There are two kinds obtained from the East, one from Sumatra and Borneo, the other from China and Japan It is extracted from the roots, wood, and leaves of the laurus camphora, the roots affording the greatest quantity. It is distilled in large iron pots, to which earthen heads, stuffed with straw, are adapted, and provided with reservoirs. Most of the camphor becomes condensed in the solid form amongst the straw, and part comes over with the water. The refinement of this camphor is performed by sublimation in low flat-bottomed glass vessels placed in a sand bath, and the camphor becomes concrete in a pure state against the upper part, whence it is separated after breaking the glass with a knife. Lewis asserts that no addition is necessary in the purification of camphor, but that the chief point consists in managing the fire, so that the upper part of the vessel may be hot enough to bake the sublimate together in a cake. Chaptal says, that the Dutch mix one ounce of quick lime to every pound of camphor, previous to distillation. Mr. Gray states, that two pounds of quick lime should be added to each hundred weight of rough camphor, and the sublimation be performed in a very gentle heat.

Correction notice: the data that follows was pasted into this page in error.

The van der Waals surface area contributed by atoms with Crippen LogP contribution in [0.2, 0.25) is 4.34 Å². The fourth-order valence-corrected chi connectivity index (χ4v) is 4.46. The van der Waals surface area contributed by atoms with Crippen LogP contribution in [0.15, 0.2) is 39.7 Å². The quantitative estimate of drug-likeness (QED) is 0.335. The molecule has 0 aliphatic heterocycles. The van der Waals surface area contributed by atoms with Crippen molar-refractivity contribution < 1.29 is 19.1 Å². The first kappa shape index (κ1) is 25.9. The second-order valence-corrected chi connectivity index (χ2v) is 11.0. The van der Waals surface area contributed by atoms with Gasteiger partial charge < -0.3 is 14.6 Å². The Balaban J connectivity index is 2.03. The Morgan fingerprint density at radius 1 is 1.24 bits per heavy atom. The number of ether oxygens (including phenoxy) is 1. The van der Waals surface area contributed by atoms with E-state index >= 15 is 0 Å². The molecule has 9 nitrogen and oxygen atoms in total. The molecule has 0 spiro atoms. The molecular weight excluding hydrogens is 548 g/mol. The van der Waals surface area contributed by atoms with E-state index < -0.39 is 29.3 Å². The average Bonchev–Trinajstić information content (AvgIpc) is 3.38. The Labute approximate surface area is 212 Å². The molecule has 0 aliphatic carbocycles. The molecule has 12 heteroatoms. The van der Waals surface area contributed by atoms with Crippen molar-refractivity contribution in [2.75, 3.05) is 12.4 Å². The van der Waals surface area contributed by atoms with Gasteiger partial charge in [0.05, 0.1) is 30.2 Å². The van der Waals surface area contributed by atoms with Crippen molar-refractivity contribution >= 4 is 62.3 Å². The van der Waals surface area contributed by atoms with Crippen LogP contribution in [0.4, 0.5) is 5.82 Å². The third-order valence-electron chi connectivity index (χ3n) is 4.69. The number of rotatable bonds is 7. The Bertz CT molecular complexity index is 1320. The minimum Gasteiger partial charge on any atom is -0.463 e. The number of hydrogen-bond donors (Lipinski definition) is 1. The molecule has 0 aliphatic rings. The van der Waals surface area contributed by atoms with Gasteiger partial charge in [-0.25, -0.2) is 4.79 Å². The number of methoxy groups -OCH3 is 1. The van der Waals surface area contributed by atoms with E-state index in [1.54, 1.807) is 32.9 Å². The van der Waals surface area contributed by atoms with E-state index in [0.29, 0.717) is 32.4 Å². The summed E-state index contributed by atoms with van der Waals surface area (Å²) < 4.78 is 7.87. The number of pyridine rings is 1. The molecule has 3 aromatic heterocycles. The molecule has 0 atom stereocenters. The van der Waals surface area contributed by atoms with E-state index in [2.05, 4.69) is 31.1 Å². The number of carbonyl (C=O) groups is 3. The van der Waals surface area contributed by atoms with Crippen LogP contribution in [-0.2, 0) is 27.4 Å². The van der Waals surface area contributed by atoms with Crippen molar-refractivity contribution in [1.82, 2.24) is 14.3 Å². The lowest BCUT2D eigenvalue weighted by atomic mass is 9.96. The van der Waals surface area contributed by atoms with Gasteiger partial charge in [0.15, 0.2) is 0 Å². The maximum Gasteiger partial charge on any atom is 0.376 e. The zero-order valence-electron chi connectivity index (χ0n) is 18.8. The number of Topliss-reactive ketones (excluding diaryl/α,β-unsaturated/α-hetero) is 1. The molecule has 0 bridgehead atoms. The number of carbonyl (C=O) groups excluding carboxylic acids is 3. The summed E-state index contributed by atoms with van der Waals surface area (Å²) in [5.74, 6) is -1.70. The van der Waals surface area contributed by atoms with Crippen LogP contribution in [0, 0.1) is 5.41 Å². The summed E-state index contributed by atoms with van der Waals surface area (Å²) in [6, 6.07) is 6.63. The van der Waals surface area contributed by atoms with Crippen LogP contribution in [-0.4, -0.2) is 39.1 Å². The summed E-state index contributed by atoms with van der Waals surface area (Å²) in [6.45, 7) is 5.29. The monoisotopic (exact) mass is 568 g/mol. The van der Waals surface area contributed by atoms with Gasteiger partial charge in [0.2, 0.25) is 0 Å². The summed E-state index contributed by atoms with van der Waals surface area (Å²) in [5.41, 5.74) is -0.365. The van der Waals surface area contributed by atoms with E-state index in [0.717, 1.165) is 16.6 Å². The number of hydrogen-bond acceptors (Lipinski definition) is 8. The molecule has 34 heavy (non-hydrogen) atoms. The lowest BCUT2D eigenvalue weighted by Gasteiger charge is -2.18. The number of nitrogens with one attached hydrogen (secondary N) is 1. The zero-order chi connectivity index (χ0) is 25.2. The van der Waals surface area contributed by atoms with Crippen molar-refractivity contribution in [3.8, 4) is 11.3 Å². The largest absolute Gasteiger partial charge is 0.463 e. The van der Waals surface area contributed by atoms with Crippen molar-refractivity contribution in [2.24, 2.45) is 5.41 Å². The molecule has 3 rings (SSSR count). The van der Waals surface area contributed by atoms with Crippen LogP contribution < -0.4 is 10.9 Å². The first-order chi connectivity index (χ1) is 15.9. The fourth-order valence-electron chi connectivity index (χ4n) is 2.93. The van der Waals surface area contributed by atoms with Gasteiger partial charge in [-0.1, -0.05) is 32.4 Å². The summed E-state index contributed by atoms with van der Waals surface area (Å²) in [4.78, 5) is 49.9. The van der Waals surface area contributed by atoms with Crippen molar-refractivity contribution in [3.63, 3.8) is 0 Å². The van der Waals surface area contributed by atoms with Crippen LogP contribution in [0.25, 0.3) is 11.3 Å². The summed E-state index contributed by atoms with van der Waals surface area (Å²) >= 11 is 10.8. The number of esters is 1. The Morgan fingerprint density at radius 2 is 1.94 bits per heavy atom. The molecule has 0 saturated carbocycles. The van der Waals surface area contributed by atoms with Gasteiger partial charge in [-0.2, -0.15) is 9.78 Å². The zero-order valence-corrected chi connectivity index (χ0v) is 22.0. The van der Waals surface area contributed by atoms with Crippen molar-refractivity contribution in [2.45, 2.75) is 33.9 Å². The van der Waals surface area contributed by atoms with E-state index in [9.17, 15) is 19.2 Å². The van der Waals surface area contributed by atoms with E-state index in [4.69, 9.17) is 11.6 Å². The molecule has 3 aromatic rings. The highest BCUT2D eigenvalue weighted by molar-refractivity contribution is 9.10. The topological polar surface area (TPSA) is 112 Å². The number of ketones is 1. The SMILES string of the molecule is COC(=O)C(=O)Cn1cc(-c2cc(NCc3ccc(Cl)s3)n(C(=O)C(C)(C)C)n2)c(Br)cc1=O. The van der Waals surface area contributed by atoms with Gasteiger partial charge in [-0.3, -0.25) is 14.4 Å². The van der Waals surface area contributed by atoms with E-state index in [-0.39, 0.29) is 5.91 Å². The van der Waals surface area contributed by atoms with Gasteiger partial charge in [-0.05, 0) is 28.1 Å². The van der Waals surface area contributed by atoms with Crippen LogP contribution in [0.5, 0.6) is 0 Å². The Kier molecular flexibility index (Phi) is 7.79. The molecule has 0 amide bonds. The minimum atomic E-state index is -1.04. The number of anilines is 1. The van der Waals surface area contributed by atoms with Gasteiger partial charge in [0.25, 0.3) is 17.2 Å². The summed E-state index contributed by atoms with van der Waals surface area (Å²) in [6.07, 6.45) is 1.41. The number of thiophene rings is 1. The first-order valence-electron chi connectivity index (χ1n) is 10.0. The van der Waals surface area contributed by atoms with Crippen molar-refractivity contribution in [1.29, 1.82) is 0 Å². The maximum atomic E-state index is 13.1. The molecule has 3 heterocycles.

Camphor is likewise obtained from thyme, rosemary, and other vegetable substances.
Purified camphor is a white, concrete, transparent, extremely volatile, and inflammable substance, of a powerful fragrant odour, and acrid taste. It is insoluble in water, but soluble in alcohol, ether, and the essential oils. It is used in the arts for assisting the solution of resins; also in medicine.
An acid obtained by repeated distillation of nitric acid upon camphor. It appears in the form of crystals, soluble in alcohol, oils, and mineral acids. It also dissolves easily in hot water, but requires about 200 parts for its solution at the ordinary temperature.